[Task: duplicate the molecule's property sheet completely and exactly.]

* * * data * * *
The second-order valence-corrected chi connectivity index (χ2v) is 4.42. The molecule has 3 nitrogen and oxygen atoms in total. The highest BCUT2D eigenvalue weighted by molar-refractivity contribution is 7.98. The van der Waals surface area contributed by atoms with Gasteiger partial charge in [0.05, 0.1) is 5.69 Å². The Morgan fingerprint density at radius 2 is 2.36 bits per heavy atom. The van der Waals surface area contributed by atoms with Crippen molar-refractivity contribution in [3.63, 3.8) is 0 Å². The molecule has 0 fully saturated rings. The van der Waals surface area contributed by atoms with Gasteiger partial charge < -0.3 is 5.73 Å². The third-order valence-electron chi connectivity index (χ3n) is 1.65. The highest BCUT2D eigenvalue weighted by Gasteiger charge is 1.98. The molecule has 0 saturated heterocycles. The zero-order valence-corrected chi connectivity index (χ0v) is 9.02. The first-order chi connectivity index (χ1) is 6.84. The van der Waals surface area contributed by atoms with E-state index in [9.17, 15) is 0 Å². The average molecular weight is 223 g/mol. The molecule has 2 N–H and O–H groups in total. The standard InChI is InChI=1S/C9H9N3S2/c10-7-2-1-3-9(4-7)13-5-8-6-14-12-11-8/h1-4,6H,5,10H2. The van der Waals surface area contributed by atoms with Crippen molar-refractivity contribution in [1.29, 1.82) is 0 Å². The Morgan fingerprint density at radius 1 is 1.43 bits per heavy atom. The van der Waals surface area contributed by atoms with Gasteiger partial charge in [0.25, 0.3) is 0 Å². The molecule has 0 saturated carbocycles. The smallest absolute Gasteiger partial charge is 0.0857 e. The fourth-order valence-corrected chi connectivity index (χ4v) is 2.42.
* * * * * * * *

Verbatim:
The second-order valence-corrected chi connectivity index (χ2v) is 4.42. The molecule has 3 nitrogen and oxygen atoms in total. The highest BCUT2D eigenvalue weighted by molar-refractivity contribution is 7.98. The van der Waals surface area contributed by atoms with Gasteiger partial charge in [0.05, 0.1) is 5.69 Å². The Morgan fingerprint density at radius 2 is 2.36 bits per heavy atom. The van der Waals surface area contributed by atoms with Crippen molar-refractivity contribution in [3.63, 3.8) is 0 Å². The molecule has 0 fully saturated rings. The van der Waals surface area contributed by atoms with Gasteiger partial charge < -0.3 is 5.73 Å². The third-order valence-electron chi connectivity index (χ3n) is 1.65. The highest BCUT2D eigenvalue weighted by Gasteiger charge is 1.98. The molecule has 0 saturated heterocycles. The zero-order valence-corrected chi connectivity index (χ0v) is 9.02. The first-order chi connectivity index (χ1) is 6.84. The van der Waals surface area contributed by atoms with E-state index in [9.17, 15) is 0 Å². The average molecular weight is 223 g/mol. The molecule has 2 N–H and O–H groups in total. The standard InChI is InChI=1S/C9H9N3S2/c10-7-2-1-3-9(4-7)13-5-8-6-14-12-11-8/h1-4,6H,5,10H2. The van der Waals surface area contributed by atoms with Crippen molar-refractivity contribution in [1.29, 1.82) is 0 Å². The Morgan fingerprint density at radius 1 is 1.43 bits per heavy atom. The van der Waals surface area contributed by atoms with Gasteiger partial charge in [0.25, 0.3) is 0 Å². The molecule has 0 saturated carbocycles. The smallest absolute Gasteiger partial charge is 0.0857 e. The fourth-order valence-corrected chi connectivity index (χ4v) is 2.42.